Lydia Okumura

Associate Professor
Affiliated Departments

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Career Highlights
  • Performances, recordings, and published works
  • International teaching experience
  • Author of Solfege 1 and Solfege 2 workbooks
  • Commissioned to compose a cantata (Révélations!) for a large interchurch choir in Alsace, France, to be premiered in May 2008
  • Received the Performance Curriculum Award in 2003
  • B.M., Berklee College of Music
  • B.A., European Bible Institute
  • B.M., Conservatoire de Musique de Huy
  • M.M., Conservatoire Royal de Musique
In Their Own Words

"My music teachers always said to me, 'You're gifted for music, but not this, and not that, and not that.' I kept on trying—piano, voice . . . And I kept wondering, despairing, almost, of finding what I was gifted for. It was, believe it or not, at Bible school that the teachers convinced me to take a double major and work on all the requirements for the music major on top of Bible. And as I studied harmony and counterpoint, I realized I really liked that, and student groups were asking to sing the songs I was writing. It was when I discovered composition that people told me, 'Now you've found your gift.'"

"In the early '80s, I felt I needed nonclassical music. Even though I was imitating everything I could hear on the radio, I felt I needed more training. At the time I didn't know anything about nonclassical music. But I remember a lady in our church in Belgium actually saying to me, 'I've heard that some people do. . . .' and she didn't even know how to say the word 'jazz.' She said, 'Be very careful. Don't let yourself get polluted.' Berklee was the right place to study—and, yes, I got 'polluted.'"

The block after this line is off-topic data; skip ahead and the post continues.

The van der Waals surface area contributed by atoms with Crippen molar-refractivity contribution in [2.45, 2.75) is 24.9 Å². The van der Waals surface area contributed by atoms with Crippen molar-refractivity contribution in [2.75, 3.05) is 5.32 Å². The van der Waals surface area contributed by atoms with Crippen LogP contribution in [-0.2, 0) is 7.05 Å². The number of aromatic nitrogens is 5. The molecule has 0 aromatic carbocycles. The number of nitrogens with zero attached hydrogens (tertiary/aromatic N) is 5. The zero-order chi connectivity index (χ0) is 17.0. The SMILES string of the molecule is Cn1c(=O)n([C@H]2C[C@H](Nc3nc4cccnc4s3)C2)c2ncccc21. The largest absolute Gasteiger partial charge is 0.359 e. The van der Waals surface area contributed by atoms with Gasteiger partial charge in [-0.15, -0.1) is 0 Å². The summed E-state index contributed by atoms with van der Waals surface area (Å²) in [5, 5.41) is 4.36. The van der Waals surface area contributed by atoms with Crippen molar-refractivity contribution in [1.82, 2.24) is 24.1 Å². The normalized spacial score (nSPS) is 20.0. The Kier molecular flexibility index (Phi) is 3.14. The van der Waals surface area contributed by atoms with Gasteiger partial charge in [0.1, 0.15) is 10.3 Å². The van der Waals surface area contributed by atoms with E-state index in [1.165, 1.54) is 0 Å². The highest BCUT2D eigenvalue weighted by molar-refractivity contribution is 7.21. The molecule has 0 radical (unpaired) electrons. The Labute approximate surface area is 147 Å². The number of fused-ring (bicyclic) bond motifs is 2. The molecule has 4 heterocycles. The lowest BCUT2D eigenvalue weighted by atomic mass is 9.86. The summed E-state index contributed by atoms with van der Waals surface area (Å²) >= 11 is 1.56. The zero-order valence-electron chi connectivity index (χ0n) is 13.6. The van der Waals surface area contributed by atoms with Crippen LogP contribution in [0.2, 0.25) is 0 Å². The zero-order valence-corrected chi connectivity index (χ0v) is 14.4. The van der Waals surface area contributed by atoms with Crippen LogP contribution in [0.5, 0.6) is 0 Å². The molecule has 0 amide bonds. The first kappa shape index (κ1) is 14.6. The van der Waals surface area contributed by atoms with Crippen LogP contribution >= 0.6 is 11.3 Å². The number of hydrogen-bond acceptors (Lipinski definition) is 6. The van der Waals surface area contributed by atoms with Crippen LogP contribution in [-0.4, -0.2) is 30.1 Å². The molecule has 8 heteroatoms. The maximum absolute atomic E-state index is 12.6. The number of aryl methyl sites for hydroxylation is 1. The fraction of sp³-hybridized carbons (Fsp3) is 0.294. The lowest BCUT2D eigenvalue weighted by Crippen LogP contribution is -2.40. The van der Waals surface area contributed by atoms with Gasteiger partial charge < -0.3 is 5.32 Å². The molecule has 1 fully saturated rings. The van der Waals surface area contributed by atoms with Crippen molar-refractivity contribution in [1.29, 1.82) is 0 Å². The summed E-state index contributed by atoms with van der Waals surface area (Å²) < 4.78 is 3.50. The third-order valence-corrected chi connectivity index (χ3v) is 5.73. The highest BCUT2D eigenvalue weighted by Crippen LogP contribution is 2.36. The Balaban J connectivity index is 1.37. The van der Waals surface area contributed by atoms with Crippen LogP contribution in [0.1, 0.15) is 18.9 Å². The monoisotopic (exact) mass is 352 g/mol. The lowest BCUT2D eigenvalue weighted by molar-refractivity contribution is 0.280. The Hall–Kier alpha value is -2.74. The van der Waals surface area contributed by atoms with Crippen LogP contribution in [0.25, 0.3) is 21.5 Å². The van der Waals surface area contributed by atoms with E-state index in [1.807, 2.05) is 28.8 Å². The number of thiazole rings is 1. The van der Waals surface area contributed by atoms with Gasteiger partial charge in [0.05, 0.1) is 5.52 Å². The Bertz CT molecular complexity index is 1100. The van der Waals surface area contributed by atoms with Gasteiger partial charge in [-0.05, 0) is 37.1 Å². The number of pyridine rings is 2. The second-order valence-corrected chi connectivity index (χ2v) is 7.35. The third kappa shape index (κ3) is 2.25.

"I teach solfège, and wrote the two solfège books that the Ear Training Department uses. It's essentially learning how to look at a piece of paper and know in your head what it sounds like, or hear something and know how to write it down. When my daughter was in kindergarten, she read little booklets with 10 words that told the story. Ear Training 1 is like kindergarten. You repeat those little elements a lot. You work on intervals, you work on chords, you work on little rhythms, and eventually you put them all together. When students reach their four required semesters of ear training or solfège, they're ready to read major compositions."

"I love it when a student who has been doing poorly finally comes to my office and allows me to explain the material in way that he or she will understand. And then to have a student who was doing poorly all of a sudden understand and start doing really well—I enjoy the spark of understanding on their faces."

"I teach ear training because I like it and because I love to teach, not because I can't do anything else—I regularly perform and compose! I want my students to be able to engage with the music and still love music—and to know that reading and writing music is fun. It's like when you're reading a novel, not because you have to do it, but because you want to do it. I love taking a piece of music and reading through it, and enjoying the music that I can hear in my mind."